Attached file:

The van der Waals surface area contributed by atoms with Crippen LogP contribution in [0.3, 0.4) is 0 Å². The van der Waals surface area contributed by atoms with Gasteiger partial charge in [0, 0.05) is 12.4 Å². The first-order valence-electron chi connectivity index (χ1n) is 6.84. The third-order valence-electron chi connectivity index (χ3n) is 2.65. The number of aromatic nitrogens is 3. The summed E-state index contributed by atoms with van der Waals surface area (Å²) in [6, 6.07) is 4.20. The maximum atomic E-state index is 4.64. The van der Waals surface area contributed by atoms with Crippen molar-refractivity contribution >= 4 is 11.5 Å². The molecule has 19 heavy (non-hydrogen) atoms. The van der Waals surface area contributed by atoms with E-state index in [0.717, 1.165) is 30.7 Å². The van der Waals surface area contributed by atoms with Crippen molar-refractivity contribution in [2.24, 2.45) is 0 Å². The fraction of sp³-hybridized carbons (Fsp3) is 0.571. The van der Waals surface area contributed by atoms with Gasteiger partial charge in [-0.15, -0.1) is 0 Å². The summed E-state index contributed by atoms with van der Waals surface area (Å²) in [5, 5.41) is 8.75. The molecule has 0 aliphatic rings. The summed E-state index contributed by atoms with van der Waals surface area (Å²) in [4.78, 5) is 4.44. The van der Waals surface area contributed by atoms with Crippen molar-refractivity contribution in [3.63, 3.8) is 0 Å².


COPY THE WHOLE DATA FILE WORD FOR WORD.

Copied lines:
The van der Waals surface area contributed by atoms with Crippen LogP contribution in [0.3, 0.4) is 0 Å². The van der Waals surface area contributed by atoms with Gasteiger partial charge in [0, 0.05) is 12.4 Å². The first-order valence-electron chi connectivity index (χ1n) is 6.84. The third-order valence-electron chi connectivity index (χ3n) is 2.65. The number of aromatic nitrogens is 3. The summed E-state index contributed by atoms with van der Waals surface area (Å²) in [6, 6.07) is 4.20. The maximum atomic E-state index is 4.64. The van der Waals surface area contributed by atoms with Crippen molar-refractivity contribution >= 4 is 11.5 Å². The molecule has 19 heavy (non-hydrogen) atoms. The van der Waals surface area contributed by atoms with E-state index in [0.717, 1.165) is 30.7 Å². The van der Waals surface area contributed by atoms with Crippen molar-refractivity contribution in [2.24, 2.45) is 0 Å². The fraction of sp³-hybridized carbons (Fsp3) is 0.571. The van der Waals surface area contributed by atoms with Gasteiger partial charge in [-0.15, -0.1) is 0 Å². The summed E-state index contributed by atoms with van der Waals surface area (Å²) in [5, 5.41) is 8.75. The molecule has 0 aliphatic rings. The summed E-state index contributed by atoms with van der Waals surface area (Å²) in [4.78, 5) is 4.44. The van der Waals surface area contributed by atoms with Crippen molar-refractivity contribution in [3.63, 3.8) is 0 Å².